But as Warren rose, so did a backlash among Democratic donors and officials who saw her economic policies as dangerously radical and feared she could not defeat Trump. As Biden careened from poor performance to poor performance, they began searching in earnest for an alternative. Booker might have been it. He was better known to party and financial elites than centrists such as Klobuchar, Bennet, and Montana Governor Steve Bullock; possessed more star power; and offered a greater chance of putting together the coalition of black and relatively moderate white voters that usually powers successful Democratic presidential campaigns. Unlike Kamala Harris, another African-American senator who is more moderate than Sanders and Warren, Booker also had a long record of making the very arguments for a pro-business, deficit-conscious liberalism that the Democratic elites who feared Warren and Sanders craved.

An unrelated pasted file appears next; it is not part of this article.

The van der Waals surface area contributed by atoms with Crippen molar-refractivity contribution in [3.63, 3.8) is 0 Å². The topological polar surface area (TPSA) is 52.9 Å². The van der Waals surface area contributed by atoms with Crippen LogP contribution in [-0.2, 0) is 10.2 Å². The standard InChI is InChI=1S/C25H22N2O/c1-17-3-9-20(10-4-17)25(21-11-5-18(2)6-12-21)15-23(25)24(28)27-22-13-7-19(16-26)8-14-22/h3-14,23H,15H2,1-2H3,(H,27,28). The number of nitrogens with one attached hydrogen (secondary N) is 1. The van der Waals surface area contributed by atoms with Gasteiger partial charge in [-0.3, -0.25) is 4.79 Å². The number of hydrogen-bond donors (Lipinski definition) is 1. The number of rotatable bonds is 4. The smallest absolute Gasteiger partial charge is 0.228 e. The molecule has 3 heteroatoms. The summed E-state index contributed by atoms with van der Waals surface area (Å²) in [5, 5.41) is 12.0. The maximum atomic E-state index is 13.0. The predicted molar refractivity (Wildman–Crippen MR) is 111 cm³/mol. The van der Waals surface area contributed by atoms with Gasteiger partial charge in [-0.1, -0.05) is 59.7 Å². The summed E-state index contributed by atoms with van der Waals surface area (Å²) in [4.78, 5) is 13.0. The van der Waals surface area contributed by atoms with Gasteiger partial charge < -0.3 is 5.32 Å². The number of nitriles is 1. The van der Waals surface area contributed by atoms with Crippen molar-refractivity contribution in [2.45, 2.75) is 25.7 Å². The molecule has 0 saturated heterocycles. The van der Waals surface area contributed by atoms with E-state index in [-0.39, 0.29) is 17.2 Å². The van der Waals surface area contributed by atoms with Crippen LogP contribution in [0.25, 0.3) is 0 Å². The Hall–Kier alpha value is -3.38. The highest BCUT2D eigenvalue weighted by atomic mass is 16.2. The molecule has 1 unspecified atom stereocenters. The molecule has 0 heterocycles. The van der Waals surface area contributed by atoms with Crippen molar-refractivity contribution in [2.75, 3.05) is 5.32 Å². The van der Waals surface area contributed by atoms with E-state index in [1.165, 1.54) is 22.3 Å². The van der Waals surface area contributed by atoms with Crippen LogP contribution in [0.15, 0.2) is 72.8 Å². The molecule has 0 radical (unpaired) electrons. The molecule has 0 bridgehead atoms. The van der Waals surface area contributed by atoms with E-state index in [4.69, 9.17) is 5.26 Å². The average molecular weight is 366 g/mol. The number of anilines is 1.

Yet Booker refused to play that role. And that refusal helped Pete Buttigieg step into the breach. Initially, Buttigieg’s rise was powered less by ideology than persona. His first breakthrough came during a CNN town hall appearance in March. By spring, his novel combination of talents and attributes—gay, veteran, religious, Midwestern, hyper-educated, dazzlingly articulate—was attracting comparisons to another political unicorn, Barack Obama. But after rising into the mid-single digits in national polls by April, Buttigieg plateaued through the summer and into the fall. As late as September, he still trailed Biden, Warren, and Sanders in both Iowa and New Hampshire by double digits.